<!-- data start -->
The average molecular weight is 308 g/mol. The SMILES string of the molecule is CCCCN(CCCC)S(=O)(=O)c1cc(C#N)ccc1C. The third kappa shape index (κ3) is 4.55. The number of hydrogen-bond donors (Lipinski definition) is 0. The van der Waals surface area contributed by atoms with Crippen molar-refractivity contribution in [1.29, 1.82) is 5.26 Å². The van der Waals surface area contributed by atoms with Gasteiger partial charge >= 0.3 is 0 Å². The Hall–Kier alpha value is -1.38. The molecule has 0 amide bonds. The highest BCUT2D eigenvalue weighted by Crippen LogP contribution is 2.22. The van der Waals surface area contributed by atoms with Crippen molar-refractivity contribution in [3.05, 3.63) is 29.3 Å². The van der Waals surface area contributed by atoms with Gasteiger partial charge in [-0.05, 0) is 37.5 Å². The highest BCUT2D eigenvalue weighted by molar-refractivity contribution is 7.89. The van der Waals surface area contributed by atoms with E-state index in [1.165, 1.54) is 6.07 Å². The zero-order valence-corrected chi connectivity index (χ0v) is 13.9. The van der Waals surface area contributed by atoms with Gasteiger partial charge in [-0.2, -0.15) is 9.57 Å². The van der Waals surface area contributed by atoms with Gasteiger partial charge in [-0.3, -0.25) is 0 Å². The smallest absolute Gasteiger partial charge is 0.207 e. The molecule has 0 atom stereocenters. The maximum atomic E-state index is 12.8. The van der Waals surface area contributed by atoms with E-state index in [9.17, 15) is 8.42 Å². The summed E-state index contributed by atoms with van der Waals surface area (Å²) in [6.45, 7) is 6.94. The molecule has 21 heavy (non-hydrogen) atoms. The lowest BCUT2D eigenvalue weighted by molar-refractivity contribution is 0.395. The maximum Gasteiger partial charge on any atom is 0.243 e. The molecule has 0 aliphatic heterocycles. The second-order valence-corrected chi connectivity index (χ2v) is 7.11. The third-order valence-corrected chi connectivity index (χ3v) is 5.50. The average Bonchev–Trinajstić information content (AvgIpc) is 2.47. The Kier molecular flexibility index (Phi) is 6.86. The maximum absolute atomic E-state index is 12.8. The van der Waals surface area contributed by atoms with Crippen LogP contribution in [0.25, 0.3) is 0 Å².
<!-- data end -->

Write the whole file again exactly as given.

The average molecular weight is 308 g/mol. The SMILES string of the molecule is CCCCN(CCCC)S(=O)(=O)c1cc(C#N)ccc1C. The third kappa shape index (κ3) is 4.55. The number of hydrogen-bond donors (Lipinski definition) is 0. The van der Waals surface area contributed by atoms with Crippen molar-refractivity contribution in [1.29, 1.82) is 5.26 Å². The van der Waals surface area contributed by atoms with Gasteiger partial charge >= 0.3 is 0 Å². The Hall–Kier alpha value is -1.38. The molecule has 0 amide bonds. The highest BCUT2D eigenvalue weighted by Crippen LogP contribution is 2.22. The van der Waals surface area contributed by atoms with Crippen molar-refractivity contribution in [3.05, 3.63) is 29.3 Å². The van der Waals surface area contributed by atoms with Gasteiger partial charge in [-0.05, 0) is 37.5 Å². The highest BCUT2D eigenvalue weighted by molar-refractivity contribution is 7.89. The van der Waals surface area contributed by atoms with E-state index in [1.165, 1.54) is 6.07 Å². The zero-order valence-corrected chi connectivity index (χ0v) is 13.9. The van der Waals surface area contributed by atoms with Gasteiger partial charge in [-0.2, -0.15) is 9.57 Å². The van der Waals surface area contributed by atoms with Gasteiger partial charge in [-0.3, -0.25) is 0 Å². The smallest absolute Gasteiger partial charge is 0.207 e. The molecule has 0 atom stereocenters. The maximum atomic E-state index is 12.8. The van der Waals surface area contributed by atoms with E-state index in [9.17, 15) is 8.42 Å². The summed E-state index contributed by atoms with van der Waals surface area (Å²) in [6.45, 7) is 6.94. The molecule has 21 heavy (non-hydrogen) atoms. The lowest BCUT2D eigenvalue weighted by molar-refractivity contribution is 0.395. The maximum Gasteiger partial charge on any atom is 0.243 e. The molecule has 0 aliphatic heterocycles. The second-order valence-corrected chi connectivity index (χ2v) is 7.11. The third-order valence-corrected chi connectivity index (χ3v) is 5.50. The average Bonchev–Trinajstić information content (AvgIpc) is 2.47. The Kier molecular flexibility index (Phi) is 6.86. The maximum absolute atomic E-state index is 12.8. The van der Waals surface area contributed by atoms with Crippen LogP contribution in [0.25, 0.3) is 0 Å².